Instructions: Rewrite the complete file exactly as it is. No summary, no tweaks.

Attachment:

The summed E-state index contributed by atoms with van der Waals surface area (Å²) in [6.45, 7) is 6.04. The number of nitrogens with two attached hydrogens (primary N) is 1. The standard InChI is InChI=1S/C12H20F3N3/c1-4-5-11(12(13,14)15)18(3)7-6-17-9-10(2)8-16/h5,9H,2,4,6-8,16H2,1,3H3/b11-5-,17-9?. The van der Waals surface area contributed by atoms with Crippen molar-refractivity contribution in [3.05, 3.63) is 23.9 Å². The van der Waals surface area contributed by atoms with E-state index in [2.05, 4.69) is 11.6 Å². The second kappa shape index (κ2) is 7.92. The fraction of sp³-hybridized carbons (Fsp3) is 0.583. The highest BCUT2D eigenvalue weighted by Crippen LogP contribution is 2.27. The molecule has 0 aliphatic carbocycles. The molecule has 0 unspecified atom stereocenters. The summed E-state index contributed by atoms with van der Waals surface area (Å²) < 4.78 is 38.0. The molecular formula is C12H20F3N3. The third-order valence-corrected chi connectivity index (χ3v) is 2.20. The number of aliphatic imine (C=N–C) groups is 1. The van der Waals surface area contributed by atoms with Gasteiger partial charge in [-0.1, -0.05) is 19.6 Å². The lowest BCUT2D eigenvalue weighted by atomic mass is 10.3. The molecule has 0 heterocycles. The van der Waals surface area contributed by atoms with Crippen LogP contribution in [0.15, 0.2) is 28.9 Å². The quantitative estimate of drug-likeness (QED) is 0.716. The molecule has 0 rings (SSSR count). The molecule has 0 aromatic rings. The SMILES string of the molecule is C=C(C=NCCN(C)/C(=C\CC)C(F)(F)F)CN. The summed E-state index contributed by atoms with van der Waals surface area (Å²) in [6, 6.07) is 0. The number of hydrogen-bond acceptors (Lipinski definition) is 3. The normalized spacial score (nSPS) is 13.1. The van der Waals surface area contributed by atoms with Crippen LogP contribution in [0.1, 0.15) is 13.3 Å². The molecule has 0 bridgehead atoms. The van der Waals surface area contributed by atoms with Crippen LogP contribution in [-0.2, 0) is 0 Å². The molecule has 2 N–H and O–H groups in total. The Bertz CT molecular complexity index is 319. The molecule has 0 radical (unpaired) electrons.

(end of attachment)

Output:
The summed E-state index contributed by atoms with van der Waals surface area (Å²) in [6.45, 7) is 6.04. The number of nitrogens with two attached hydrogens (primary N) is 1. The standard InChI is InChI=1S/C12H20F3N3/c1-4-5-11(12(13,14)15)18(3)7-6-17-9-10(2)8-16/h5,9H,2,4,6-8,16H2,1,3H3/b11-5-,17-9?. The van der Waals surface area contributed by atoms with Crippen molar-refractivity contribution in [3.05, 3.63) is 23.9 Å². The van der Waals surface area contributed by atoms with E-state index in [2.05, 4.69) is 11.6 Å². The second kappa shape index (κ2) is 7.92. The fraction of sp³-hybridized carbons (Fsp3) is 0.583. The highest BCUT2D eigenvalue weighted by Crippen LogP contribution is 2.27. The molecule has 0 aliphatic carbocycles. The molecule has 0 unspecified atom stereocenters. The summed E-state index contributed by atoms with van der Waals surface area (Å²) < 4.78 is 38.0. The molecular formula is C12H20F3N3. The third-order valence-corrected chi connectivity index (χ3v) is 2.20. The number of aliphatic imine (C=N–C) groups is 1. The van der Waals surface area contributed by atoms with Gasteiger partial charge in [-0.1, -0.05) is 19.6 Å². The lowest BCUT2D eigenvalue weighted by atomic mass is 10.3. The molecule has 0 heterocycles. The van der Waals surface area contributed by atoms with Crippen LogP contribution in [0.15, 0.2) is 28.9 Å². The quantitative estimate of drug-likeness (QED) is 0.716. The molecule has 0 rings (SSSR count). The molecule has 0 aromatic rings. The SMILES string of the molecule is C=C(C=NCCN(C)/C(=C\CC)C(F)(F)F)CN. The summed E-state index contributed by atoms with van der Waals surface area (Å²) in [6, 6.07) is 0. The number of hydrogen-bond acceptors (Lipinski definition) is 3. The normalized spacial score (nSPS) is 13.1. The van der Waals surface area contributed by atoms with Crippen LogP contribution in [0.1, 0.15) is 13.3 Å². The molecule has 0 bridgehead atoms. The van der Waals surface area contributed by atoms with Crippen LogP contribution in [-0.2, 0) is 0 Å². The molecule has 2 N–H and O–H groups in total. The Bertz CT molecular complexity index is 319. The molecule has 0 radical (unpaired) electrons.